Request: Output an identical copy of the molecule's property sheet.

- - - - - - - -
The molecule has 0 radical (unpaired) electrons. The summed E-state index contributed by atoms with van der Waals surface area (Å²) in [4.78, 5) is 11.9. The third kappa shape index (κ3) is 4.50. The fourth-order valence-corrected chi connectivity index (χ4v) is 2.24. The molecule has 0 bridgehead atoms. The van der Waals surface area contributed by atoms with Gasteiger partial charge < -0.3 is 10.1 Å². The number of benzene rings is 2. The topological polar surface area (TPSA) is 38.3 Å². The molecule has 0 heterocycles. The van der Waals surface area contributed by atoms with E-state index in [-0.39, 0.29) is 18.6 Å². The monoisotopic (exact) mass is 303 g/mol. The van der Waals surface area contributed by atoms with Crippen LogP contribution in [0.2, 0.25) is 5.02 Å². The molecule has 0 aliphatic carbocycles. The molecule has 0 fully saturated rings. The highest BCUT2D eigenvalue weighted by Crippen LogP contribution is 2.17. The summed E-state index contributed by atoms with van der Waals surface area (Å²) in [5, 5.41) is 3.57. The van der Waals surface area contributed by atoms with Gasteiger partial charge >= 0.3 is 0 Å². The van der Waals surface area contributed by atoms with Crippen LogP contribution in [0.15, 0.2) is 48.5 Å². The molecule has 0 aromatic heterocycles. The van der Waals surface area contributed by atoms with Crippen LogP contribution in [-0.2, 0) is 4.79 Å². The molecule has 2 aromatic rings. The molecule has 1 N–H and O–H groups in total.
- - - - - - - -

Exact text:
The molecule has 0 radical (unpaired) electrons. The summed E-state index contributed by atoms with van der Waals surface area (Å²) in [4.78, 5) is 11.9. The third kappa shape index (κ3) is 4.50. The fourth-order valence-corrected chi connectivity index (χ4v) is 2.24. The molecule has 0 bridgehead atoms. The van der Waals surface area contributed by atoms with Gasteiger partial charge < -0.3 is 10.1 Å². The number of benzene rings is 2. The topological polar surface area (TPSA) is 38.3 Å². The molecule has 0 heterocycles. The van der Waals surface area contributed by atoms with E-state index in [-0.39, 0.29) is 18.6 Å². The monoisotopic (exact) mass is 303 g/mol. The van der Waals surface area contributed by atoms with Crippen LogP contribution in [0.2, 0.25) is 5.02 Å². The molecule has 0 aliphatic carbocycles. The molecule has 0 fully saturated rings. The highest BCUT2D eigenvalue weighted by Crippen LogP contribution is 2.17. The summed E-state index contributed by atoms with van der Waals surface area (Å²) in [5, 5.41) is 3.57. The van der Waals surface area contributed by atoms with Gasteiger partial charge >= 0.3 is 0 Å². The van der Waals surface area contributed by atoms with Crippen LogP contribution in [0.15, 0.2) is 48.5 Å². The molecule has 0 aromatic heterocycles. The van der Waals surface area contributed by atoms with Crippen LogP contribution in [-0.2, 0) is 4.79 Å². The molecule has 2 aromatic rings. The molecule has 1 N–H and O–H groups in total.